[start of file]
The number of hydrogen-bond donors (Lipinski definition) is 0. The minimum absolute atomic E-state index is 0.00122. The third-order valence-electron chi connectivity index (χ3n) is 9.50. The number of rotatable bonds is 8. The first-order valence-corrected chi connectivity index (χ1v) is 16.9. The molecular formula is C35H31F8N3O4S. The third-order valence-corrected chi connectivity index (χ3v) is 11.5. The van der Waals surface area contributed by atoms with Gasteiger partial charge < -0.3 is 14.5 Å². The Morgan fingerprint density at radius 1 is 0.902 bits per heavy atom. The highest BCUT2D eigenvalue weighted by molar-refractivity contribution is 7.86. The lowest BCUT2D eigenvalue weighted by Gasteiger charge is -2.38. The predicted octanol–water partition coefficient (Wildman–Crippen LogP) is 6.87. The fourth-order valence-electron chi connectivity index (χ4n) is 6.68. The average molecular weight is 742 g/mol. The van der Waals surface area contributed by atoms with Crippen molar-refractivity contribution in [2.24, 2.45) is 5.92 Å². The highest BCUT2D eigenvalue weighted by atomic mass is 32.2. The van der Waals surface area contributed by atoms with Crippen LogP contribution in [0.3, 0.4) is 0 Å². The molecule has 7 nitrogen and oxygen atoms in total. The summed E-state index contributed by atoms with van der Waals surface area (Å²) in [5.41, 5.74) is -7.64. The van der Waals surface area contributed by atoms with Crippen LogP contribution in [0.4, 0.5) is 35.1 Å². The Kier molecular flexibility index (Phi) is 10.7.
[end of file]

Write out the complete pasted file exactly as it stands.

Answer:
The number of hydrogen-bond donors (Lipinski definition) is 0. The minimum absolute atomic E-state index is 0.00122. The third-order valence-electron chi connectivity index (χ3n) is 9.50. The number of rotatable bonds is 8. The first-order valence-corrected chi connectivity index (χ1v) is 16.9. The molecular formula is C35H31F8N3O4S. The third-order valence-corrected chi connectivity index (χ3v) is 11.5. The van der Waals surface area contributed by atoms with Gasteiger partial charge < -0.3 is 14.5 Å². The Morgan fingerprint density at radius 1 is 0.902 bits per heavy atom. The highest BCUT2D eigenvalue weighted by molar-refractivity contribution is 7.86. The lowest BCUT2D eigenvalue weighted by Gasteiger charge is -2.38. The predicted octanol–water partition coefficient (Wildman–Crippen LogP) is 6.87. The fourth-order valence-electron chi connectivity index (χ4n) is 6.68. The average molecular weight is 742 g/mol. The van der Waals surface area contributed by atoms with Crippen molar-refractivity contribution in [2.24, 2.45) is 5.92 Å². The highest BCUT2D eigenvalue weighted by atomic mass is 32.2. The van der Waals surface area contributed by atoms with Crippen LogP contribution in [0.3, 0.4) is 0 Å². The molecule has 7 nitrogen and oxygen atoms in total. The summed E-state index contributed by atoms with van der Waals surface area (Å²) in [5.41, 5.74) is -7.64. The van der Waals surface area contributed by atoms with Crippen LogP contribution in [0.4, 0.5) is 35.1 Å². The Kier molecular flexibility index (Phi) is 10.7.